The lengths states will go to lure businesses – Wacky Tax Wednesday

There’s a bill under consideration in Oklahoma that would provide tax incentives for businesses that move from other countries to the Sooner State. Another, in Hawaii, seeks to identify and entice businesses “suitable to relocate to Hawaii.” 

Suddenly, the future seems full of opportunity.

What does China have over Oklahoma?

Short and to the point, Oklahoma’s Leave China Act simply states, “Any business or corporation that relocates an operation or company from any foreign nation to this state shall be exempt from income tax, ad valorem tax, sales tax on purchases, use tax on purchases, and franchise tax.” Though the name suggests Oklahoma is targeting businesses based in China, the exemption is open to businesses moving from other countries, as well.

Businesses would be eligible for the above exemptions for 10 years from the date of relocation, defined as the earlier of the day a business or corporation purchases real property or begins to conduct operations in Oklahoma. If enacted as written, which seems unlikely at this point, it would take effect November 1, 2021.

Why not move to Hawaii, all things being equal?

Hawaii looks far more likely to move on HR117 or its companions HCR137, SCR205, and SR170, which have been favorably received. All request the Department of Business, Economic Development, and Tourism compile a short list of Fortune 500 companies and multi-national corporations suitable to relocate to Hawaii. 

Additionally, the department should identify means and incentives to entice these businesses to relocate to the Aloha State. 

The measure lists other states that use incentives to lure certain businesses to the state, though it doesn’t say how successful those efforts have been. Examples include:

  • Florida, which offers discretionary grant funding to businesses that invest at least $50 million and create at least 50 jobs in the state in a three-year period
  • Kentucky, which provides income tax credits to regional and national headquarter firms that can offset up to 100% of corporate income tax liability
  • Louisiana, which provides a rebate of up to 25% of facilities and relocation costs over five years

Though none are mentioned in the bill, sales tax incentives are relatively common. Back when Amazon was looking to build fulfillment centers around the country, before states had the authority to tax remote sales, several states agreed to let Amazon’s sales go (temporarily) untaxed if the company developed a physical presence in the state and created a certain number of jobs — even though physical presence normally triggers a tax collection obligation.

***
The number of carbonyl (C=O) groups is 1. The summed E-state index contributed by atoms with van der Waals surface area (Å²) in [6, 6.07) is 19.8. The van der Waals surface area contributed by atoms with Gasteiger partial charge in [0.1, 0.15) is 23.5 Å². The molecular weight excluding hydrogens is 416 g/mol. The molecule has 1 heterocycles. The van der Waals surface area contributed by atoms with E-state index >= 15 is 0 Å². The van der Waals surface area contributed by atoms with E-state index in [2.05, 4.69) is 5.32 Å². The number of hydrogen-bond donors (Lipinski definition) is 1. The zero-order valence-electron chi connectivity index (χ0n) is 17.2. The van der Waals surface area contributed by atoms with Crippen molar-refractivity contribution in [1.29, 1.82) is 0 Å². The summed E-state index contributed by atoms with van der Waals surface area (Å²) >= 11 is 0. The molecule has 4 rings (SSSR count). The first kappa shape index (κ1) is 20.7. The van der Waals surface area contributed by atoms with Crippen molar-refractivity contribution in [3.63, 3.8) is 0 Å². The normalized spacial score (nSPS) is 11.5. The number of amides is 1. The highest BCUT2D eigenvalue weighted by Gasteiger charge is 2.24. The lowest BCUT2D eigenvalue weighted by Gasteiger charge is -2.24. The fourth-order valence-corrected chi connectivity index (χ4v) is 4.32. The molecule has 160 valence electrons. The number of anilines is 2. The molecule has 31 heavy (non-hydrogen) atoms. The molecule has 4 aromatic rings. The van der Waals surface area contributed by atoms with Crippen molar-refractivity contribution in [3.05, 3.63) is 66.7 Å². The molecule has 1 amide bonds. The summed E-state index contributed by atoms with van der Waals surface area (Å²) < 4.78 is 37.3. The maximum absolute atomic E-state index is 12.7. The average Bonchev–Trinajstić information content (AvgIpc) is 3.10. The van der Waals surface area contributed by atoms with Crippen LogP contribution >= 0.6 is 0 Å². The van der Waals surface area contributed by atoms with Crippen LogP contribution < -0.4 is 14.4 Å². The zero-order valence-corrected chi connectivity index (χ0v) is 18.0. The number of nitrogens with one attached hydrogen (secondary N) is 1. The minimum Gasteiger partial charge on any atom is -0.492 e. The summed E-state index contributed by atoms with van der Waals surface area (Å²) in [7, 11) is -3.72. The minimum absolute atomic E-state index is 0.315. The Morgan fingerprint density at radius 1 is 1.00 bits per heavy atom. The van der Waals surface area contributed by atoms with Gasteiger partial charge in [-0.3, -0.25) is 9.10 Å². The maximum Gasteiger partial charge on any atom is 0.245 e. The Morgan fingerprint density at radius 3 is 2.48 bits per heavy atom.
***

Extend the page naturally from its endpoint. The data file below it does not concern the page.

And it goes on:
When Boeing announced it would expand operations in Missouri, its home state of Washington promised it billions in state and local tax breaks to stay. After it moved anyway, Boeing received tax breaks from Missouri. In 2015, North Carolina exempted sales of jet fuel and aviation gasoline to interstate air businesses to entice them to refuel in the Tar Heel State. The list goes on.

At this time, Hawaii isn’t proposing any concrete incentives: “The State should explore all possible incentives to lure well-paying jobs and investment to Hawaii.” 

What’s going on?

The reasoning for the Leave China Act isn’t provided in the Oklahoma bill. However, bill author State Senator Nathan Dahm offered this explanation to the press: “Joe Biden’s recent executive orders will cost our nation tens of thousands of jobs. It appears he’s putting China first by repealing a previous order prohibiting them from working on America’s electric grid, so it’s imperative that we work to put Oklahoma first … [and] lower taxes for the creation of jobs in our state.”

By contrast, the authors of the Hawaii measure clearly laid out their reasoning. In a nutshell:

  • Business activity and a strong economy are essential to the well-being of Hawaiians
  • Hawaii’s economy is heavily dependent on tourism, which has suffered during the pandemic
  • COVID-19 demonstrated the urgent need to diversify business in the state
  • Many jobs and businesses can be done from anywhere with internet connectivity

It goes on to explain why Hawaii is a great place to live and work, as if we needed convincing. I’m willing to give it a try.

If your business has been enticed by sales tax incentives, or even if it hasn't, Avalara can help you navigate compliance.

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